Although the state has now allowed museums and cultural sites to reopen, most venues in the area are proceeding cautiously, with some not planning to unlock their doors before September — and then under limited circumstances.

But the Springfield Museums began welcoming visitors again this week, with what officials say is a host of provisions to protect against COVID-19: timed tickets to spread out visitors, mandates on wearing masks, and stepped-up cleaning procedures.

“We are overjoyed to welcome visitors back to the museums,” said Kay Simpson, the president and CEO of the Springfield Museums. “We want to provide an experience that is both safe and inspiring.”

To that end, Simpson noted, ensuring visitor and staff health and well-being has been a top priority in planning for the reopening. “We are truly all in the same boat and pulling for each other,” she said.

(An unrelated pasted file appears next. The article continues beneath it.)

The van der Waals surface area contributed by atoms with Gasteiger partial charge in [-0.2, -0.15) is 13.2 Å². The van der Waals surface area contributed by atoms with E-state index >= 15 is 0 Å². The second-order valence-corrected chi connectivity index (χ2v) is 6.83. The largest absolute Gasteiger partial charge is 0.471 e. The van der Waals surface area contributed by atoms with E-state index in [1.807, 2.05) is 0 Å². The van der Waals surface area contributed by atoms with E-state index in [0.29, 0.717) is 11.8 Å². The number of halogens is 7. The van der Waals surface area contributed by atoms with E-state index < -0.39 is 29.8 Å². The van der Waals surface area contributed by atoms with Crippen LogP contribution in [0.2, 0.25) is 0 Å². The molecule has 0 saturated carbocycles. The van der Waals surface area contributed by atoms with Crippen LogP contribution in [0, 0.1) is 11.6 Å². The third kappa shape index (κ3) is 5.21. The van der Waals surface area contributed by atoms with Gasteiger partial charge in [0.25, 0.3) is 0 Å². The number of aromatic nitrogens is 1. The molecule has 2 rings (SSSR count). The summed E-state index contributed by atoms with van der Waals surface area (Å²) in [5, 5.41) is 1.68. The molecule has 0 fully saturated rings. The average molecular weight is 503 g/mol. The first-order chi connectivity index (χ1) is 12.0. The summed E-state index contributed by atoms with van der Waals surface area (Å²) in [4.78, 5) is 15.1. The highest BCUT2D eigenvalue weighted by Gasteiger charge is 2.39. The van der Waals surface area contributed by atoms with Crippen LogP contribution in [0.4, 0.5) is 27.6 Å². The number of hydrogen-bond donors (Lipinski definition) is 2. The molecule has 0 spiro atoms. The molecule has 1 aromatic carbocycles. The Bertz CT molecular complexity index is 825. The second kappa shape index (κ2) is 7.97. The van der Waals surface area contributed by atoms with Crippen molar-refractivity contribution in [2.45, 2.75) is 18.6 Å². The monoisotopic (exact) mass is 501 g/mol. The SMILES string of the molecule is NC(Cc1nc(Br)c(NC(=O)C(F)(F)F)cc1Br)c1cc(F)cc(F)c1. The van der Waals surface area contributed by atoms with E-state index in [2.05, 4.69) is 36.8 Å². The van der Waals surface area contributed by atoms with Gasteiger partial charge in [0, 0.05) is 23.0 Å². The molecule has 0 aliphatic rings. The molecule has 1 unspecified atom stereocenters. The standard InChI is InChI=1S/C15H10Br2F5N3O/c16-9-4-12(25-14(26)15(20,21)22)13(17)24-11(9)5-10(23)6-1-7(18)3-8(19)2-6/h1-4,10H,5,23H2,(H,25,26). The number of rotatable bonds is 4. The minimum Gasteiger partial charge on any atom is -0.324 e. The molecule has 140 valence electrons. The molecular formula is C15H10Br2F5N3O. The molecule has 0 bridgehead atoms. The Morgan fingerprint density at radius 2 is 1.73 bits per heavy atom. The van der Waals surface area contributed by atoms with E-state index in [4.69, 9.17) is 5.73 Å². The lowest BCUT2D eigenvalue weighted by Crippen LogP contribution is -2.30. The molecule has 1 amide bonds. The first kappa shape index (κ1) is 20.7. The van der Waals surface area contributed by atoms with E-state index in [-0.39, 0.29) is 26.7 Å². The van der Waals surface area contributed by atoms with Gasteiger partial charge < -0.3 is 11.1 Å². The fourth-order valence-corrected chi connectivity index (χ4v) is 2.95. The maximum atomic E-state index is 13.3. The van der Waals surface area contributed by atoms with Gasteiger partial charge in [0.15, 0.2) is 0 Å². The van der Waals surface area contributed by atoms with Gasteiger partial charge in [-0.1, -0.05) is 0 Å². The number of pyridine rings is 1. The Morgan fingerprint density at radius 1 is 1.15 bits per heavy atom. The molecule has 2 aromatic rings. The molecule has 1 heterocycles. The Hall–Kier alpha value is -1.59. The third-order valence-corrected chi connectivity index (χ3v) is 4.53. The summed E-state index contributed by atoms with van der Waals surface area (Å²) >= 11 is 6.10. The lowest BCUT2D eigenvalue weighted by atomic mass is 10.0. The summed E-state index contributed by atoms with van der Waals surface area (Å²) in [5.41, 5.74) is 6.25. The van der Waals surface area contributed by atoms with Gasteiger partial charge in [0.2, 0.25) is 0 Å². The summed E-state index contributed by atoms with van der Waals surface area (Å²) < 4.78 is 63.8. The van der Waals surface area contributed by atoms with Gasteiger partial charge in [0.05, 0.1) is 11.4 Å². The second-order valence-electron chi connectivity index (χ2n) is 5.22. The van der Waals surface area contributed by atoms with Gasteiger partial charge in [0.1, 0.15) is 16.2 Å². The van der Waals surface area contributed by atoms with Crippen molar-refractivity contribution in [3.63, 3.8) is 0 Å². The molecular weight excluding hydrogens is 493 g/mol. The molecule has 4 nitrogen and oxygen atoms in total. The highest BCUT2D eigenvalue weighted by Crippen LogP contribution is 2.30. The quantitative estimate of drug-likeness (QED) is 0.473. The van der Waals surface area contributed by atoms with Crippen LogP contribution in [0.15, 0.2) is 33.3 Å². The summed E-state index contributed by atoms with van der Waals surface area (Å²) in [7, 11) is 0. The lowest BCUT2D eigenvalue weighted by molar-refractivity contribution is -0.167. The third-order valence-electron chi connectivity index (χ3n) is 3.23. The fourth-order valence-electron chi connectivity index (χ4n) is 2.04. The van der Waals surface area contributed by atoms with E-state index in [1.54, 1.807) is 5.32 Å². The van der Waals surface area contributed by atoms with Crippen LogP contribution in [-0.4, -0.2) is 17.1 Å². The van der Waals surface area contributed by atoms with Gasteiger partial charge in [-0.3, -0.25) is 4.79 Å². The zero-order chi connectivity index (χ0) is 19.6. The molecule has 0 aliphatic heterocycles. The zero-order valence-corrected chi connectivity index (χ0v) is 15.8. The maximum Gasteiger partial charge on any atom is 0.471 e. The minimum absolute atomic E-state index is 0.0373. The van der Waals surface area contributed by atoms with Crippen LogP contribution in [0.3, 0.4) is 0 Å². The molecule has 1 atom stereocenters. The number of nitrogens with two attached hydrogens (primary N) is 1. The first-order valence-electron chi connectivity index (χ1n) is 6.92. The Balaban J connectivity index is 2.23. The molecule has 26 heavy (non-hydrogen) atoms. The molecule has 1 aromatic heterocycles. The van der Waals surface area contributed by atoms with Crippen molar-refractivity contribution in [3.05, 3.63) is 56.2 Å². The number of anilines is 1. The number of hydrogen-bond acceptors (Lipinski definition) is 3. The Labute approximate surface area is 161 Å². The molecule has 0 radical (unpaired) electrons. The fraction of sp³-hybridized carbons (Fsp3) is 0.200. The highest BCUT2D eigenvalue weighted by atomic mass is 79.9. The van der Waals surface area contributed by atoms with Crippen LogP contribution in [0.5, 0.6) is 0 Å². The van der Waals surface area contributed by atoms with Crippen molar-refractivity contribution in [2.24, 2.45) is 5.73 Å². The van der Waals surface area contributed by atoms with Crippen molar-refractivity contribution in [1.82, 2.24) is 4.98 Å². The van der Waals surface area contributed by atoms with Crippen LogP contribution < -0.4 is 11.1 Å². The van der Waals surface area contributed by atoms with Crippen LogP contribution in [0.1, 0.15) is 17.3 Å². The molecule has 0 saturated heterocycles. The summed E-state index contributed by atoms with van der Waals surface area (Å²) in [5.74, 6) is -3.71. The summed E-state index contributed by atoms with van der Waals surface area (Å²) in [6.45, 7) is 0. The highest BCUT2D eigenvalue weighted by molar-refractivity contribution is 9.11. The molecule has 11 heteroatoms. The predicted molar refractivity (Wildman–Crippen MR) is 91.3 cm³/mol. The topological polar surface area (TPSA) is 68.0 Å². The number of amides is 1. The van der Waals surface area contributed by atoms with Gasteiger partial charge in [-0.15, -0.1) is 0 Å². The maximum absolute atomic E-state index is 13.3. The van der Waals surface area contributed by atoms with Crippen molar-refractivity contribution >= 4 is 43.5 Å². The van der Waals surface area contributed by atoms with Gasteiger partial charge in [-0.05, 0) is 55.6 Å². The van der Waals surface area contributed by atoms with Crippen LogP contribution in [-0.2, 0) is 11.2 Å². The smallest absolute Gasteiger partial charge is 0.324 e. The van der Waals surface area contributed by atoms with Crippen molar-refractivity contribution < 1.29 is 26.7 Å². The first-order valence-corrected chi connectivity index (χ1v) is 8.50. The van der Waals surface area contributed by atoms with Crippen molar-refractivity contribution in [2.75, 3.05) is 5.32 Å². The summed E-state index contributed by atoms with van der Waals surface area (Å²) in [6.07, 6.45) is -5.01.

For starters, visiting hours each Monday from 10 a.m. to noon are reserved for those 60 and older. Hours for the rest of the public are noon to 5 p.m. Monday, 10 a.m. to 5 p.m. Tuesday-Saturday, and 11 a.m. to 5 p.m. Sunday.

The museums will operate at about 25 percent normal capacity, Simpson notes, and to do so, visitors are urged to buy tickets online at springfieldmuseums.org/tickets/. Officials say visitors may have to wait to see some exhibits during their time in the museums, where one-way traffic and social distancing protocols will also be in place.

There will also be some interactive exhibits, with sanitizing stations nearby for visitors to clean their hands before and after they touch the displays.

Among the exhibits now open are “LUSTER: Realism and Hyperrealism in Contemporary Automobile and Motorcycle Painting,” a collection of paintings inspired by cars and bikes, and “The Lion Guard,” an exhibit aimed at kids and families that’s based on Disney Junior’s hit series “The Lion Guard,” which itself is a continuation of the story from “The Lion King.”

Still planning

Other museums are still developing plans to reopen. At the Eric Carle Museum of Picture Book Art, Chief Curator Ellen Keiter says staff are looking at a possible reopening in September. The Amherst museum has offered a number of online programs and features since March, the most recent being “Art in Place,” a virtual exhibit featuring work by 21 children’s book artists, all if it created during the pandemic.